It is often said that teaching is a calling and many ASA graduates have heeded that call.  Arizona School for the Arts is fortunate enough to have two former students currently in the ranks of our faculty, Rebecca Needhammer and Emma Popish. In our own version of Arts + Smarts, Rebecca is an instructor of Ballet and Modern Dance for fifth through eighth grade students while Emma teaches ninth grade Social Studies.

Teachers come to the profession in many ways. Born in Luton, England, Emma has fond memories of occasionally attending school with her aunt who was a preschool teacher and helping to organize her classroom before moving to the United States. Playing teacher as a child was a natural segue to being tapped by Laura Apperson and Maria Simiz to be a Strings Teaching Assistant during her senior year at ASA, but Emma also credits several of her teachers, including Jeff Steinert and Kristin Mailhiot, with inspiring her to become a teacher.  Concurring, Rebecca believes that many of the wonderful teachers she had at ASA while she attended from 2001 to 2004, showed her what it means to be a good teacher.  As a dancer, she finds teaching a good, consistent job within the dance world that also allows her to rehearse and perform.

 Rebecca has a deep background in dance; she began her training at the School of Ballet Arizona at the age of five. She continued her ballet training in the Royal Academy of Dance syllabus with Mary Moe Adams and Andrew Needhammer and has been an Associate of the Royal Academy of Dance since 2009. After earning a B.A. in Liberal Arts from St. John’s College in Santa Fe, New Mexico, she taught children of all ages at Northern Arizona University Community Music and Dance Academy, Yen-Li Chen School of Ballet, Dance Theater West, Phoenix Dance Academy, and the School of Ballet Arizona. While teaching at SBA, an opening became available at Arizona School for the Arts; Rebecca was a natural fit and has been teaching ASA students Ballet and Modern Dance for the past three years while remaining a member of Center Dance Ensemble. She says, “I have so many fond memories of ASA from when I was a student here. This school undoubtedly shaped who I have become and how I will continue to grow. I’m so proud to be able to carry on the tradition of creativity and scholarship.”

When Emma is asked “Why ASA?”, she says, “I have come back to ASA to be a part of the same team that dedicated their careers to teaching me. As an alumna I hope to encourage my students to achieve their dreams, just as past ASA teachers encouraged me to reach out for my dreams.” Emma grew up in Downtown Phoenix and attended Arizona School for the Arts from 6th through 12th grades.  After graduating in 2009, she earned her Associate of Arts in Elementary Education with Highest Distinction at Phoenix College in May 2013. She then went on to earn her Bachelor of Arts in Elementary Education, Magna Cum Laude at the University of Arizona in May 2015. While she was finishing her final semester of student teaching, Emma received a text from Laura Apperson to watch the ASA website for a teaching opening. After interviewing and preparing a demo lesson for rising eighth grade students, she has been on staff at ASA for the past six years, “Funnily enough I filled the GAPING HOLE left by fellow alum Bailey Williams!”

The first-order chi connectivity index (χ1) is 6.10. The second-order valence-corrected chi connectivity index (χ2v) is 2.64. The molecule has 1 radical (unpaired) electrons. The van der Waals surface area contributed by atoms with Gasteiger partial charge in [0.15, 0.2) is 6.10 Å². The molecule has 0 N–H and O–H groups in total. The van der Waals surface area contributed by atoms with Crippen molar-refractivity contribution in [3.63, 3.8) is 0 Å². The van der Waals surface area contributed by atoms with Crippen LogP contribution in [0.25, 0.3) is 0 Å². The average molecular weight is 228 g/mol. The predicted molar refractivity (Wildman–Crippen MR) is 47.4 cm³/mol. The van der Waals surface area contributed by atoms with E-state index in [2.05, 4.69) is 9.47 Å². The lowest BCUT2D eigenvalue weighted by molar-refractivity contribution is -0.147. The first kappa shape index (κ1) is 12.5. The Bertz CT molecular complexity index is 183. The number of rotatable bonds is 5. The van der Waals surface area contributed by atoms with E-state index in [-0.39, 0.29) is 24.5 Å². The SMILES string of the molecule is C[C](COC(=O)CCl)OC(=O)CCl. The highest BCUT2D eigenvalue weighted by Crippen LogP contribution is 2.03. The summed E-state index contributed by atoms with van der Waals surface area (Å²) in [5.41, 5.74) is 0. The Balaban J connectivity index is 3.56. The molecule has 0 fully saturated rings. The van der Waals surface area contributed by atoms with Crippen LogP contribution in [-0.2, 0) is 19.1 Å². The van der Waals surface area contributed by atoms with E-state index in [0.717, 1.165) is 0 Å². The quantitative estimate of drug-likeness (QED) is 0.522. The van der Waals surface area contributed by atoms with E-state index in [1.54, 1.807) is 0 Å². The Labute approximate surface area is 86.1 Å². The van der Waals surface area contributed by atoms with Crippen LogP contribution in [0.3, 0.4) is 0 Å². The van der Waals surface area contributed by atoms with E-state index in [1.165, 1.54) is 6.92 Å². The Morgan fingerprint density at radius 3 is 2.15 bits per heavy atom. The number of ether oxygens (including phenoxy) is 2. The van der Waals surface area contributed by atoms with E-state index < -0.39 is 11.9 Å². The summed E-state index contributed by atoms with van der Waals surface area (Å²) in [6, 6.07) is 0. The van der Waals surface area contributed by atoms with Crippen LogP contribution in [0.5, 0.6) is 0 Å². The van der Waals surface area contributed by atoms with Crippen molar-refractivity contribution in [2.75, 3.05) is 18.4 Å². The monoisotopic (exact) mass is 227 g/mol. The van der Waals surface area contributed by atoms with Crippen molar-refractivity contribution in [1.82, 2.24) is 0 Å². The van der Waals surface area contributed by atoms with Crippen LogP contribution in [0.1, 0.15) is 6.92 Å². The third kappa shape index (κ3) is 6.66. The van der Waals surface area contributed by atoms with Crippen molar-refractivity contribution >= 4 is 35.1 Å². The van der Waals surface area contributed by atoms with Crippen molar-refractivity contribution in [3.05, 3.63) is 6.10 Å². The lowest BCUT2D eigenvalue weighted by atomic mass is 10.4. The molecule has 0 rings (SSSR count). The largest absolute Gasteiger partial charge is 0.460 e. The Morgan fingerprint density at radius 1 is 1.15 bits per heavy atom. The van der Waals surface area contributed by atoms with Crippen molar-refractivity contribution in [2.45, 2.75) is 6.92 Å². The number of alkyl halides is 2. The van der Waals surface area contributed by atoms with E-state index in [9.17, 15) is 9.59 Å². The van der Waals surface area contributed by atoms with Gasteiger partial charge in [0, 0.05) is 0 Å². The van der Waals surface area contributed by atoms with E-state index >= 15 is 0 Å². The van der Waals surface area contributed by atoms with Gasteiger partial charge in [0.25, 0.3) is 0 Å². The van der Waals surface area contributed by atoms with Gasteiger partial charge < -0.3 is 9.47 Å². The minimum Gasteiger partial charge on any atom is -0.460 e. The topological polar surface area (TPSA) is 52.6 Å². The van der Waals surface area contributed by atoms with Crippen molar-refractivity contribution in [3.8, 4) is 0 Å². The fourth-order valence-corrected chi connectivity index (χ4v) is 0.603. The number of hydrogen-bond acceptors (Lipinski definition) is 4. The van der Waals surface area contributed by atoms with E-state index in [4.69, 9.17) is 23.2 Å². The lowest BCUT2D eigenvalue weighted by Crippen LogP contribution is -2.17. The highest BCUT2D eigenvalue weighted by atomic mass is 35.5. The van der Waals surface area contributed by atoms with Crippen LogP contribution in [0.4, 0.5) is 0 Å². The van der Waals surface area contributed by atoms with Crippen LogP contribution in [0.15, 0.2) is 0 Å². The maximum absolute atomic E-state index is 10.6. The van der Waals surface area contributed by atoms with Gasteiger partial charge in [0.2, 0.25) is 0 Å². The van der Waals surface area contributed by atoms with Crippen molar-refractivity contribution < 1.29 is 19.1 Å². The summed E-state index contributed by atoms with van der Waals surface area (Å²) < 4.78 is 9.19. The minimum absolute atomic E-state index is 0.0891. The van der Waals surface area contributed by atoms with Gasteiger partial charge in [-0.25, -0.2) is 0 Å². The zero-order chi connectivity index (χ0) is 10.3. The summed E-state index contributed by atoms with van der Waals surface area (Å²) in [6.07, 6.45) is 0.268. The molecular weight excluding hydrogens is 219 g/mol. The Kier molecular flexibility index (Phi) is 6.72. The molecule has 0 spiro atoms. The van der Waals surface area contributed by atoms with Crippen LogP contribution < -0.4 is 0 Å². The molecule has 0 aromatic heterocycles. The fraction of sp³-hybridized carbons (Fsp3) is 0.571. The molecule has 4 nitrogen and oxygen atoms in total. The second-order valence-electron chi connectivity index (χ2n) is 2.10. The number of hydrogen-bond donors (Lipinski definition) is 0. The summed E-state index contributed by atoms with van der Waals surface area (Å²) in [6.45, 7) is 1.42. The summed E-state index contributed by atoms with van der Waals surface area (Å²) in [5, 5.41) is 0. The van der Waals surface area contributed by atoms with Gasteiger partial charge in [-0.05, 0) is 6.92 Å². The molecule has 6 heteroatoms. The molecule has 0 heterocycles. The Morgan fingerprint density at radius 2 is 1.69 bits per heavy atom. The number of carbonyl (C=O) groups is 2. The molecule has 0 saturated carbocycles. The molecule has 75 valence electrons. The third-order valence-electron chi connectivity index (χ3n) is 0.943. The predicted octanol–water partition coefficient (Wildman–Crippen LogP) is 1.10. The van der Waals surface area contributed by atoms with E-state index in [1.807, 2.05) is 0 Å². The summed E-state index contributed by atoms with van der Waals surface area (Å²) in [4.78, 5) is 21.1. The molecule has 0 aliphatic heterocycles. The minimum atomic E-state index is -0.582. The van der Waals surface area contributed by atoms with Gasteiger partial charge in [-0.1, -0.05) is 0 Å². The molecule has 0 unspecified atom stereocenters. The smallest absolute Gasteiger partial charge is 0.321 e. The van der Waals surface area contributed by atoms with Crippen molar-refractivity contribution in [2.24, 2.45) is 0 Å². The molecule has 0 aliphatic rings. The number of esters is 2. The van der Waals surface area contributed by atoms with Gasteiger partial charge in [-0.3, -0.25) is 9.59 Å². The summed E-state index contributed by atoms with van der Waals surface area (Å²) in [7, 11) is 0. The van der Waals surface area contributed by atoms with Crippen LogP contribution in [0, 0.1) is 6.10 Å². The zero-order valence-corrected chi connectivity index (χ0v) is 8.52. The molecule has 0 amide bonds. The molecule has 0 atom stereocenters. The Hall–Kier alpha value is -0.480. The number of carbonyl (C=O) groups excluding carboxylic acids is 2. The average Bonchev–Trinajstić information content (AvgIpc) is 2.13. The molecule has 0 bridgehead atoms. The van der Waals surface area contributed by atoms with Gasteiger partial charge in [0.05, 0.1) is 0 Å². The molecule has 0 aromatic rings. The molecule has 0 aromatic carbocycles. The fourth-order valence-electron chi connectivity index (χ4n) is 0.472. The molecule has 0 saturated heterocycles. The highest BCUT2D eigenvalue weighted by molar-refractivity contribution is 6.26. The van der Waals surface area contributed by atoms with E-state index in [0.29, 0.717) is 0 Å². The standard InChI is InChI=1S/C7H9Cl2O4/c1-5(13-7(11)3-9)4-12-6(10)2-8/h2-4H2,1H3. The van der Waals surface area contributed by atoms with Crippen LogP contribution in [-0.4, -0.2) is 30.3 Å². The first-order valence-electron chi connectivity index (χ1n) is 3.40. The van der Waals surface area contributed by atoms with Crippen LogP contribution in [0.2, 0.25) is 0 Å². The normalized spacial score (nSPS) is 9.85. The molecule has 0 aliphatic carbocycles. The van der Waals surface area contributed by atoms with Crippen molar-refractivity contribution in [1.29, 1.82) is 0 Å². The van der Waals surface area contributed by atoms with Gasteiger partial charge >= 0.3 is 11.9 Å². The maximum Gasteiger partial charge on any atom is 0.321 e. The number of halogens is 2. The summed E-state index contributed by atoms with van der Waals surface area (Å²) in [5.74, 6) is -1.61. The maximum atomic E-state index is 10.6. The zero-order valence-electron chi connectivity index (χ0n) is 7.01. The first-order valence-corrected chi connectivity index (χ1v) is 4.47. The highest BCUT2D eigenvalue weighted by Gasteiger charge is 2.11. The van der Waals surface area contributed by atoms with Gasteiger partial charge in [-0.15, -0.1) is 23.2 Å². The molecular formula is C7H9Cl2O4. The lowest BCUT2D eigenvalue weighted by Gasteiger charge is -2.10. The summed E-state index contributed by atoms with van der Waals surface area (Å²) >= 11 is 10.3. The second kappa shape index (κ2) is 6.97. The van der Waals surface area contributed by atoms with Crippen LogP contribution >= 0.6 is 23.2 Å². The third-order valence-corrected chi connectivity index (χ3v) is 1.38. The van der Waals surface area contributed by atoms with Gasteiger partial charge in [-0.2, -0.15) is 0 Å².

Becoming faculty where you were once a student can have a through the looking glass aspect. Emma remarks that even though the school has grown in the years since she and her thirty-two classmates graduated, “The student body is still reflective of so many different backgrounds, cultures, and walks of life, but most of all, the kids are still as spunky and dedicated to their passions as we were 10 years ago.”  What is different is her view on the arts side of the ASA model.  Emma says as a student she understood the benefits of the arts and appreciated the opportunity to perform, but as a teacher, she has room-shared with orchestra for the past five years, “The arts teachers are literally amazing and I don’t think I realized until I became their peer that the opportunity to work with such dedicated and talented musicians is such a gift.” There are, however, some things that remain core values at ASA, “The culture of compassion, intellectual rigor, and value for the arts is the same.” says Rebecca.

The past school year has been a challenge for all ASA teachers as they have had to learn a new method of online teaching, challenging themselves to keep the excellent standards of learning that is the pride of ASA and thinking of creative ways to teach arts over the internet. Rebecca has enjoyed the aspect of innovation since online teaching has forced her to think outside the traditional form of teaching dance, but it has also made her think about bringing dance education to all of her students equitably, “In the classroom, everyone is in the same space, often with the same materials and basically the same access to the teacher. At home, I have less control over the environment and not everyone has equal access because not everyone’s internet or home situation is the same.” Emma sees this as an opportunity to teach her students to learn through trial and error, “I am also constantly trying new things, learning from my mistakes, and owning those qualities in front of my students. I want them to see me for all that I am (the good days, the bad days, and the days when the lesson plan just flops) and in the end I just hope that we can all laugh about it in the end.” Anyone who has had Zoom mishap can relate.

Whether online or on campus, the ensuing goals of educators remain the same. “I ultimately want to give everyone an opportunity to dance and experience a serious dance education regardless of their natural abilities or their plans for a future in dance. I hope to foster an appreciation for dance and the arts and allowing students to realize that dance is for everyone.” Emma strives to be as influential as her past educators at ASA, “I hope to teach my students a little about history and a lot about their potential and worth. I want them to walk out of my classroom confident in their own skin and know that they always have someone rooting them on from the sidelines!”

ALUMNI RESOURCES